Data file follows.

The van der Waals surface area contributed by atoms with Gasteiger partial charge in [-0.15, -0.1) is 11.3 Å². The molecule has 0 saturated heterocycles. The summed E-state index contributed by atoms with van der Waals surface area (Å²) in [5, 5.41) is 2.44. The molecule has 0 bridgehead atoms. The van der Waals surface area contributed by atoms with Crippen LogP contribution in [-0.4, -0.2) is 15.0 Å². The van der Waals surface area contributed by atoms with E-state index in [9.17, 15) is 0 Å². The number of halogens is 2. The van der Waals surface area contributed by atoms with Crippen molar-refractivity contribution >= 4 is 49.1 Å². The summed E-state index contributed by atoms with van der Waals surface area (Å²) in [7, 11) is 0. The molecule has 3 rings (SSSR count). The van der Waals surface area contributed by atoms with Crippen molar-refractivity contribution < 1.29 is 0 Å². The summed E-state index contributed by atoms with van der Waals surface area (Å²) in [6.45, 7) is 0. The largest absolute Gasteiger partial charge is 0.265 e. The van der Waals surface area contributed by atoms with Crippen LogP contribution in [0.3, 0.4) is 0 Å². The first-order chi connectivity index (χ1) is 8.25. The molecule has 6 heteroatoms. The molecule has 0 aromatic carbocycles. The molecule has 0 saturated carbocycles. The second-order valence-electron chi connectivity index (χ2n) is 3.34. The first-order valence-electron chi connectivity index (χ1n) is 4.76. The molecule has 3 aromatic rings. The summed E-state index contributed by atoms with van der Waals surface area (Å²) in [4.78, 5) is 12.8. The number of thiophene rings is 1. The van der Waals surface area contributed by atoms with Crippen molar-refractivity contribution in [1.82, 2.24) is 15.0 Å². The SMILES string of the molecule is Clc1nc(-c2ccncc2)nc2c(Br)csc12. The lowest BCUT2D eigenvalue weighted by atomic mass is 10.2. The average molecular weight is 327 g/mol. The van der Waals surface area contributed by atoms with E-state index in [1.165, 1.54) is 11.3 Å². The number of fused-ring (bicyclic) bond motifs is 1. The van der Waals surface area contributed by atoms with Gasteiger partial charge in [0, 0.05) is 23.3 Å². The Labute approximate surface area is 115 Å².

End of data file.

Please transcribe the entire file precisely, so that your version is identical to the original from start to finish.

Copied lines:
The van der Waals surface area contributed by atoms with Gasteiger partial charge in [-0.15, -0.1) is 11.3 Å². The molecule has 0 saturated heterocycles. The summed E-state index contributed by atoms with van der Waals surface area (Å²) in [5, 5.41) is 2.44. The molecule has 0 bridgehead atoms. The van der Waals surface area contributed by atoms with Crippen LogP contribution in [-0.4, -0.2) is 15.0 Å². The van der Waals surface area contributed by atoms with E-state index in [9.17, 15) is 0 Å². The number of halogens is 2. The van der Waals surface area contributed by atoms with Crippen molar-refractivity contribution >= 4 is 49.1 Å². The summed E-state index contributed by atoms with van der Waals surface area (Å²) in [7, 11) is 0. The molecule has 3 rings (SSSR count). The van der Waals surface area contributed by atoms with Crippen molar-refractivity contribution < 1.29 is 0 Å². The summed E-state index contributed by atoms with van der Waals surface area (Å²) in [6.45, 7) is 0. The largest absolute Gasteiger partial charge is 0.265 e. The van der Waals surface area contributed by atoms with Crippen LogP contribution in [0.3, 0.4) is 0 Å². The first-order chi connectivity index (χ1) is 8.25. The molecule has 6 heteroatoms. The molecule has 0 aromatic carbocycles. The molecule has 0 saturated carbocycles. The second-order valence-electron chi connectivity index (χ2n) is 3.34. The first-order valence-electron chi connectivity index (χ1n) is 4.76. The molecule has 3 aromatic rings. The summed E-state index contributed by atoms with van der Waals surface area (Å²) in [4.78, 5) is 12.8. The number of thiophene rings is 1. The van der Waals surface area contributed by atoms with Crippen molar-refractivity contribution in [1.82, 2.24) is 15.0 Å². The SMILES string of the molecule is Clc1nc(-c2ccncc2)nc2c(Br)csc12. The lowest BCUT2D eigenvalue weighted by atomic mass is 10.2. The average molecular weight is 327 g/mol. The van der Waals surface area contributed by atoms with E-state index in [1.165, 1.54) is 11.3 Å². The number of fused-ring (bicyclic) bond motifs is 1. The van der Waals surface area contributed by atoms with Gasteiger partial charge in [0, 0.05) is 23.3 Å². The Labute approximate surface area is 115 Å².